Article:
People are changing the way they interact with the world, which is changing the way their brains model the world, which is changing their brains. We’re not exercising the critical, reflective part of our brains; instead, we’re using almost exclusively the parts that focus on quick, immediate activities. We’re skimming everything rather than thinking more critically, more reflectively.
The reaction to the Shirley Sherrod case is an excellent example of this. Rather than step back, the NAACP and White House jumped on it and stepped in the heaping pile of burning feces that was laid at their doorstep.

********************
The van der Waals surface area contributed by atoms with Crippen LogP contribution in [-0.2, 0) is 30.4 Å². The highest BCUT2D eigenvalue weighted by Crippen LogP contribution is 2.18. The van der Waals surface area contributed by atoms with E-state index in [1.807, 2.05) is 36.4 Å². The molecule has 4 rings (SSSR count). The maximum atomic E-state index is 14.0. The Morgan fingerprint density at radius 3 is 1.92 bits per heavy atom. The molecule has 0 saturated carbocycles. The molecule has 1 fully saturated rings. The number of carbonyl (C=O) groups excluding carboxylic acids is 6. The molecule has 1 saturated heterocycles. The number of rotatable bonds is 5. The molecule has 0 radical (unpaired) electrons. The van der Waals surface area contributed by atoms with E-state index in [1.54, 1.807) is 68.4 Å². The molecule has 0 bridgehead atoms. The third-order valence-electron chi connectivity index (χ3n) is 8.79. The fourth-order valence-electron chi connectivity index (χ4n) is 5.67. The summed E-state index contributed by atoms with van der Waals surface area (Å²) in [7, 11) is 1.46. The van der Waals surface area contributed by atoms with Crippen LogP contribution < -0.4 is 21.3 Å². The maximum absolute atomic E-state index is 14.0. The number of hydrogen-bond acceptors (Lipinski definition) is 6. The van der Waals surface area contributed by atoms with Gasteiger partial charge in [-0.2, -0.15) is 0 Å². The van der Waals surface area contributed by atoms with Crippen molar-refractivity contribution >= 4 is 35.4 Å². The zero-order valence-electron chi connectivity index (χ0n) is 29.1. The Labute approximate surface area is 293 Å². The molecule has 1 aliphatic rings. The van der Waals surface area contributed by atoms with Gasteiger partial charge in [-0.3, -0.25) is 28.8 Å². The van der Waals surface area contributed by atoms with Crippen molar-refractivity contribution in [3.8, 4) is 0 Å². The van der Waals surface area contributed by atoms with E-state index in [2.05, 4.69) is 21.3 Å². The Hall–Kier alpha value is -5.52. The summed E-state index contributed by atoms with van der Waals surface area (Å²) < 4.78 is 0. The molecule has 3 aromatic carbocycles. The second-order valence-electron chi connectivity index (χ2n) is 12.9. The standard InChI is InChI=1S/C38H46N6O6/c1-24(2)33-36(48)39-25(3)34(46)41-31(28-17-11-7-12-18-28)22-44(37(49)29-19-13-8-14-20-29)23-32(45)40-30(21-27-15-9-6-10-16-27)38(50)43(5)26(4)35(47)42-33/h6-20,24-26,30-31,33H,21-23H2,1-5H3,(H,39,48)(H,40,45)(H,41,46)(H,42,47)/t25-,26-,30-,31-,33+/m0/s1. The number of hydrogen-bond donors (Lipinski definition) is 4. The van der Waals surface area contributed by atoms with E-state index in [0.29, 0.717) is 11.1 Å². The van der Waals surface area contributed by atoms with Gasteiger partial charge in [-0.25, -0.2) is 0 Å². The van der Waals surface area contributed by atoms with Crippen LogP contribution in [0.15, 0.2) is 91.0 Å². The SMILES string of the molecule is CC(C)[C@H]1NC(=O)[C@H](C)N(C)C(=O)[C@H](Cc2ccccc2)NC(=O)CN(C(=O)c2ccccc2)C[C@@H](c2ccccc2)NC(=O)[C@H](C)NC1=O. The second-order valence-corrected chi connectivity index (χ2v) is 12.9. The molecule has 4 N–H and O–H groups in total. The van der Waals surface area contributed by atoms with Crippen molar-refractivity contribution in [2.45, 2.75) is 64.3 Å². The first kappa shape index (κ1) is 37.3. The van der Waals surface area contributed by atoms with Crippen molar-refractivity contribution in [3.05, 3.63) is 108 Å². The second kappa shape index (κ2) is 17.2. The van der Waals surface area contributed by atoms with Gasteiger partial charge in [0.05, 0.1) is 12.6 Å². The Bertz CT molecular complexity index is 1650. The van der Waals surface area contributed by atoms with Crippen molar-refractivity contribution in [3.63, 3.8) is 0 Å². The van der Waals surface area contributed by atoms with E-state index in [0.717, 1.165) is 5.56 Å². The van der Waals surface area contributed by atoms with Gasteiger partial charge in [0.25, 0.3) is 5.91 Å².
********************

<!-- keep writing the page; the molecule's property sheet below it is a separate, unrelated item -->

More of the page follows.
So what’s this got to do with thinking and Twitter and such? Well, it’s the reason I’ve started blogging again. I don’t want to lose my ability, what little it sometimes appears to be, of critical thinking and reasoning so I’m starting to blog more.
I noticed my thought process was becoming much more reactionary and shallow. I was allowing the insignificant to bubble up and take over. Rather than ponder something and try to write out, I was firing off a quick tweet and calling it a day. Couldn’t fit it in a tweet? Oh well, it must not be that important.
So that’s why I’m coming back to blogging. The first four years I ran this blog, I had over 100 posts each year—closing in on 200 in 2006. Starting in 2008, however, I let it slide. 66, 22, and then only 13 posts so far this year. I’m working on reversing that trend.